The Traffic Alert and Collision Avoidance System (TCAS) is mandated on all large transport aircraft to reduce mid-air collision risk. Since its introduction, no mid-air collisions between TCAS-equipped aircraft have occurred in the United States. However, General Aviation (GA) aircraft are generally not equipped with TCAS and experience collisions several times per year. There is interest in low-cost collision avoidance systems for GA aircraft to reduce collision risk with other GA aircraft as well as with TCAS-equipped aircraft. Since TCAS was designed for large aircraft that can achieve greater vertical rates, the assumptions made by the system and the associated advisories are not always appropriate for GA aircraft. Modifying the TCAS logic to accommodate GA aircraft is far from straightforward. Even minor changes to TCAS to correct operational issues are difficult to implement due to the interaction of the complex rules defining the logic. Recent work has explored an alternative to the TCAS logic based on optimization with respect to a probabilistic model of aircraft behavior. The model encodes performance constraints of GA aircraft, and a computational technique called dynamic programming allows the optimal collision avoidance strategy to be computed efficiently. Prior work has focused on systems that meet the performance assumptions of the existing TCAS logic. However, these assumptions are not always appropriate for GA aircraft. This paper will present simulation results comparing the existing logic to logic that has been optimized to operate onboard GA aircraft. If both aircraft are equipped with collision avoidance logic, it is important that the advisories be coordinated to prevent both aircraft from climbing or descending. The TCAS logic has a built-in coordination mechanism with which a GA system must maintain compatibility. Several coordination strategies, both with the optimized logic and the current logic, are evaluated in simulation.
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Summary

The Traffic Alert and Collision Avoidance System (TCAS) is mandated on all large transport aircraft to reduce mid-air collision risk. Since its introduction, no mid-air collisions between TCAS-equipped aircraft have occurred in the United States. However, General Aviation (GA) aircraft are generally not equipped with TCAS and experience collisions several...

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Enhanced regional situational awareness

Summary

Airspace protection in the capital area is provided by an Integrated Air Defense System (IADS) created through the coordinated response of U.S. government and local law-enforcement agencies, including the Department of Defense, the Department of Homeland Security, the Federal Aviation Administration, and the Capitol Police. The IADS includes U.S. Coast Guard helicopters, fighter aircraft, and airborne early-warning aircraft cued by surveillance radars. Under Operation Noble Eagle, the response to a threat includes warning flares deployed from fighter aircraft and, ultimately, the use of surface and air-launched missiles. Selecting the appropriate response requires a means for rapidly assessing the aircraft threat. New and existing sensors must be simultaneously cued to the target of interest and integrated with existing sources of information to display a common-air-picture display to support the decision makers. This article describes the development of an Enhanced Regional Situation Awareness system, an integrated sensing and decision support system developed for the complex and busy airspace surrounding the National Capital Region.
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Summary

Airspace protection in the capital area is provided by an Integrated Air Defense System (IADS) created through the coordinated response of U.S. government and local law-enforcement agencies, including the Department of Defense, the Department of Homeland Security, the Federal Aviation Administration, and the Capitol Police. The IADS includes U.S. Coast...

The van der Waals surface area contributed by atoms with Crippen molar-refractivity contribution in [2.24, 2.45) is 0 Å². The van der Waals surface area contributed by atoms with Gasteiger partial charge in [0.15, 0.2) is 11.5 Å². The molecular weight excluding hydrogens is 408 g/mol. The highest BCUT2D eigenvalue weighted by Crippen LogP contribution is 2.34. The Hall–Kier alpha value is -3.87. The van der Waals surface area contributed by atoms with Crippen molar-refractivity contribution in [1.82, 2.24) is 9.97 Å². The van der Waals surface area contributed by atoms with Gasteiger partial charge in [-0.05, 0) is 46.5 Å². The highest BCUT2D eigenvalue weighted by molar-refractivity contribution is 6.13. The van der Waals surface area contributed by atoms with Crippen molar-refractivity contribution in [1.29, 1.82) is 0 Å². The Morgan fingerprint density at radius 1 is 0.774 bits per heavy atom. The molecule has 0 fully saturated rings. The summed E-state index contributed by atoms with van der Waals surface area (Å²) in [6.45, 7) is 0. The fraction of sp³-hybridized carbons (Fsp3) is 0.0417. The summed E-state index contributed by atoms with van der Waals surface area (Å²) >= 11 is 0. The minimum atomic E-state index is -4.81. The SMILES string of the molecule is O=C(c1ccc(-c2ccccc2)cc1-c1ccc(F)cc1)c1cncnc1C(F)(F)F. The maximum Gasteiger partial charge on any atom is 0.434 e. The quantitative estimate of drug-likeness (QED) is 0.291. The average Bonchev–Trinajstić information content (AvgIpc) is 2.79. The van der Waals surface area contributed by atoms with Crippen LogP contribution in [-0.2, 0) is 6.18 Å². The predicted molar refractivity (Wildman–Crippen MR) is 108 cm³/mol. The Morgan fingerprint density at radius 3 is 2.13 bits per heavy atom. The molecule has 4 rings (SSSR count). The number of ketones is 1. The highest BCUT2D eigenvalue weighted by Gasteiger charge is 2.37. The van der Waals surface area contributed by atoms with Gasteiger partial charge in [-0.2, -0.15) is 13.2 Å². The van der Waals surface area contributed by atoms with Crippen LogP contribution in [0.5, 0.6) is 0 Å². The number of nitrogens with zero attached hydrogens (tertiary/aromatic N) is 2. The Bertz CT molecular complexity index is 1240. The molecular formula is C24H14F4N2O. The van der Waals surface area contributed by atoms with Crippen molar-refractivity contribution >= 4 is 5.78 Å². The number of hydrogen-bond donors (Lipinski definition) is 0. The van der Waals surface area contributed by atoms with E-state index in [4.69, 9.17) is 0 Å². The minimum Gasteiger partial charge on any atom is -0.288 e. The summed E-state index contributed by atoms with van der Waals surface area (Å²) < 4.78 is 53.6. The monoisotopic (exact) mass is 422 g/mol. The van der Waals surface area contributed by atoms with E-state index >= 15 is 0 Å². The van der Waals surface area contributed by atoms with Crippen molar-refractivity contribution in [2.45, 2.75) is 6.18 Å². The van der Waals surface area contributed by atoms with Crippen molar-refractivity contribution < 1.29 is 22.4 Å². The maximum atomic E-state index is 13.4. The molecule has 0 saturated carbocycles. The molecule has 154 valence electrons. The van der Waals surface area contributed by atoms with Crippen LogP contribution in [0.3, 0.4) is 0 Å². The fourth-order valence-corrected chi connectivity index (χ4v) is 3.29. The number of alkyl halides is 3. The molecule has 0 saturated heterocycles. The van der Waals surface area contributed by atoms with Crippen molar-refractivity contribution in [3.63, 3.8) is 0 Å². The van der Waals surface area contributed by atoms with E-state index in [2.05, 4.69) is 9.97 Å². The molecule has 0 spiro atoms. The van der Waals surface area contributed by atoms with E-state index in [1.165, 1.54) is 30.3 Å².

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The development of phased-array radar technology

Published in:
Lincoln Laboratory Journal, Vol. 12, No. 2, 2000, pp. 321-340.

Summary

Lincoln Laboratory has been involved in the development of phased-array radar technology since the late 1950s. Radar research activities have included theoretical analysis, application studies, hardware design, device fabrication, and system testing. Early phased-array research was centered on improving the national capability in phased-array radars. The Laboratory has developed several test-bed phased arrays, which have been used to demonstrate and evaluate components, beamforming techniques, calibration, and testing methodologies. The Laboratory has also contributed significantly in the area of phased-array antenna radiating elements, phase-shifter technology, solid-state transmit-and-receive modules, and monolithic microwave integrated circuit (MMIC) technology. A number of developmental phased-array radar systems have resulted from this research, as discussed in other articles in this issue. A wide variety of processing techniques and system components have also been developed. This article provides an overview of more than forty years of this phased-array radar research activity.
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Summary

Lincoln Laboratory has been involved in the development of phased-array radar technology since the late 1950s. Radar research activities have included theoretical analysis, application studies, hardware design, device fabrication, and system testing. Early phased-array research was centered on improving the national capability in phased-array radars. The Laboratory has developed several...

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Evaluation of the MTD in a high-clutter environment

Author:
Published in:
IEEE 1980 Int. Radar Conf., 28-30 April 1980, Arlington, VA, pp. 219-224.

Summary

The MTD (Moving Target Detector) is an automated radar signal and data processing system designed to improve the performance of air surveillance radars in various forms of clutter while providing a low output false alarm rate. This paper briefly describes the architecture of the MTD processor and presents the results of a field evaluation of the system using the ASR-7 terminal radar at Burlington, Vermont.
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Summary

The MTD (Moving Target Detector) is an automated radar signal and data processing system designed to improve the performance of air surveillance radars in various forms of clutter while providing a low output false alarm rate. This paper briefly describes the architecture of the MTD processor and presents the results...